Thursday's COVID-19 update from the Minnesota Department of Health (MDH) includes 4,827 newly reported cases and 32 newly reported deaths, including someone aged 20-24 from Carlton County.
Minnesota's COVID-19 death toll is 9,125. There have now been 13 Minnesotans under the age of 25 to die from COVID-19. Earlier this week the state reported the second death of a teenager (aged 15-19).
The state's test positivity rate on a 7-day rolling average (through Nov. 10) is 10.7%, which is up from 10.5% Nov. 9.
Vaccine, booster stats
As of Nov. 16, the state reported that 3,571,831 people have received at least one dose of the COVID-19 vaccine, while 3,333,518 people have completed the vaccine series. The state has administered 760,272 third doses/booster shots.
The percentage of Minnesota's population with at least one shot, based on age group:
- 5-11: 12%
- 12-15: 60%
- 16-17: 64%
- 18-49: 68%
- 50-64: 78%
- 65+: 96%
- Total population: 64.2%
The percentage of Minnesota's population that have completed the vaccine series, based on age group:
- 5-11: 0%
- 12-15: 55%
- 16-17: 60%
- 18-49: 63%
- 50-64: 75%
- 65+: 93%
- Total population: 59.9%
Through Nov. 17, the number of people with COVID-19 hospitalized in Minnesota was 1,381 – down from 1,382 reported Nov. 15. Of those hospitalized, 333 people are in intensive care and 1,048 are in non-ICU care.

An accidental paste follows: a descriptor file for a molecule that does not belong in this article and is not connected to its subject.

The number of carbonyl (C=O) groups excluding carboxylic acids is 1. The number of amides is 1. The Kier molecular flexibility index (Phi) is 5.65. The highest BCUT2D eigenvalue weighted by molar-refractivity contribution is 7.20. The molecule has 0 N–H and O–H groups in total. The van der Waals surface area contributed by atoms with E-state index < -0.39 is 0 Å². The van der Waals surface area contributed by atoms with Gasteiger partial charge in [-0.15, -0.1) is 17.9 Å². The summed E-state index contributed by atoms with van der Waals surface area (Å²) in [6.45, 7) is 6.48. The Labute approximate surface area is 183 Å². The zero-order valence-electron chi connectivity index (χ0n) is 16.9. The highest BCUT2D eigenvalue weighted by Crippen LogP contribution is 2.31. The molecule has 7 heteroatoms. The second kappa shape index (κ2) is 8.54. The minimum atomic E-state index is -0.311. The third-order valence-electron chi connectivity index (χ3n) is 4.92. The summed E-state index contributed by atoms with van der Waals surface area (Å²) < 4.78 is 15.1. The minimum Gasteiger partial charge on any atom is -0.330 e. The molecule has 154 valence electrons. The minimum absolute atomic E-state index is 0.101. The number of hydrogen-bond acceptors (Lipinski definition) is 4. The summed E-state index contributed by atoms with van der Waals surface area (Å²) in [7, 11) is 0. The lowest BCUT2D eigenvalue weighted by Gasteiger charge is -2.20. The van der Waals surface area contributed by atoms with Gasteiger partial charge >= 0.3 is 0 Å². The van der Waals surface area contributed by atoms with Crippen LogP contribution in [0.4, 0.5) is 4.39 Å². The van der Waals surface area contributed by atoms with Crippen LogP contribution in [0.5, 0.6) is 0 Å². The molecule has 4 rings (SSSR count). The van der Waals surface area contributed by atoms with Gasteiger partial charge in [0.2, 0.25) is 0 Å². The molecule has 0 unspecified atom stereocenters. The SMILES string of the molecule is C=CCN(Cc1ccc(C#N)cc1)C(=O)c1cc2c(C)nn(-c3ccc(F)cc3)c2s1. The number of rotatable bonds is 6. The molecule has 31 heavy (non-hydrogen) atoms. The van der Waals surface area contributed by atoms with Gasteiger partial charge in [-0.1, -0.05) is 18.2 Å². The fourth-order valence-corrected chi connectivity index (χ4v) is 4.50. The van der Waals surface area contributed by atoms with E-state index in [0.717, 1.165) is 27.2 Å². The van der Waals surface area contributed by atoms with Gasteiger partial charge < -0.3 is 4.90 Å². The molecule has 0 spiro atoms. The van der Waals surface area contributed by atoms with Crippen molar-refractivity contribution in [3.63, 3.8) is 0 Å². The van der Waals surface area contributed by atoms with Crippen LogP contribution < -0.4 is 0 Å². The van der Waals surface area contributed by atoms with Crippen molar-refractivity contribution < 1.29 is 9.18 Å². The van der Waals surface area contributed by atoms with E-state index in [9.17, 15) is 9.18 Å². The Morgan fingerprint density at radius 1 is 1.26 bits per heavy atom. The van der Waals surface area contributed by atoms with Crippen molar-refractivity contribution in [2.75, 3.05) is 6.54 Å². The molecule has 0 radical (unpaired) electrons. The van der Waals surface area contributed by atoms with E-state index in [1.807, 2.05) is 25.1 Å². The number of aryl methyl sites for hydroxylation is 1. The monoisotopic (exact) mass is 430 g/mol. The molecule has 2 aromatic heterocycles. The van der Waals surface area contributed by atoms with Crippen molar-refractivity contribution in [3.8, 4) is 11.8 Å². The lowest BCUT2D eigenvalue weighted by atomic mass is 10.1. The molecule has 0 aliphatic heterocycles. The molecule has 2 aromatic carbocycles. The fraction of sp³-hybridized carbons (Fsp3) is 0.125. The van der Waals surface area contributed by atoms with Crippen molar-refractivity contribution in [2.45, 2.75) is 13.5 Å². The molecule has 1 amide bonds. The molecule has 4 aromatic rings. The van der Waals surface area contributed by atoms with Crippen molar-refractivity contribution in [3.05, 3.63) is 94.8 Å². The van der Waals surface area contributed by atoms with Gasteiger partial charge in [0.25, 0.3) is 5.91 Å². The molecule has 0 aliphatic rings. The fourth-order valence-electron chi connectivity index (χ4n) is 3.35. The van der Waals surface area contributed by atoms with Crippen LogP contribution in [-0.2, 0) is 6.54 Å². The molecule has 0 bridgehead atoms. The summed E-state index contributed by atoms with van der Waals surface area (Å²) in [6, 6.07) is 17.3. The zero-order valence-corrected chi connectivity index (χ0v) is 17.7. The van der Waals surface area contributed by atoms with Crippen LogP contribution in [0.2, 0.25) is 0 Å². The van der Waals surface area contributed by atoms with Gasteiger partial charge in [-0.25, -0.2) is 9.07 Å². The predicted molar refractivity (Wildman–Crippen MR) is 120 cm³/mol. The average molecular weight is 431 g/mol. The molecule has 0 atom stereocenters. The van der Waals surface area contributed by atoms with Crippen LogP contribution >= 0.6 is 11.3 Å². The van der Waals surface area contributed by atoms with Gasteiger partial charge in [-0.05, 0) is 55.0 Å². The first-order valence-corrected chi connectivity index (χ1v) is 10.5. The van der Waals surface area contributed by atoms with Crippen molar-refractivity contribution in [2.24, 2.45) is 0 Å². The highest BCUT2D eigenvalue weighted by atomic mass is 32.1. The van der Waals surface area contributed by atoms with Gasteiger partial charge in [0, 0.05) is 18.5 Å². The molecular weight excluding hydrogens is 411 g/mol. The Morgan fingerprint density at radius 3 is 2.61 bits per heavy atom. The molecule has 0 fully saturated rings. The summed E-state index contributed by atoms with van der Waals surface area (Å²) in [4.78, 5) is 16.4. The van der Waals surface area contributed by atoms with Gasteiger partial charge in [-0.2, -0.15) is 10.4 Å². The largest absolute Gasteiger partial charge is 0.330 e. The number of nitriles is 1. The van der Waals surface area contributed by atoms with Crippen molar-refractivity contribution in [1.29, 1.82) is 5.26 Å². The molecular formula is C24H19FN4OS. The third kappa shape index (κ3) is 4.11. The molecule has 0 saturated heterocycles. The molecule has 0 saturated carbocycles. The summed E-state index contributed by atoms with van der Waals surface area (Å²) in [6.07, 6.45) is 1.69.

Through Nov. 16, there were only 37 staffed ICU beds available in the entire state, including none in the central region and just seven in the metro region.
Coronavirus in Minnesota by the numbers
- Total tests: 14,402,065 (up from 14,348,804)
- People with at least 1 vaccine shot: 3,571,831 (up from 3,562,569)
- People who have completed vaccine series: 3,333,518 (up from 3,331,979)
- People who have had a booster/3rd shot: 760,272 (up from 734,409)
- Positive cases: 866,055 (up from 861,235)
- Reinfection cases: 9,531 (up from 9,433)
- Deaths: 9,125 – 536 of which are "probable*" (up from 9,093)
- Patients no longer requiring isolation: 822,882 (up from 820,787)
* Probable deaths are patients who died after testing positive using the COVID-19 antigen test, which is thought to be less accurate than the more common PCR test.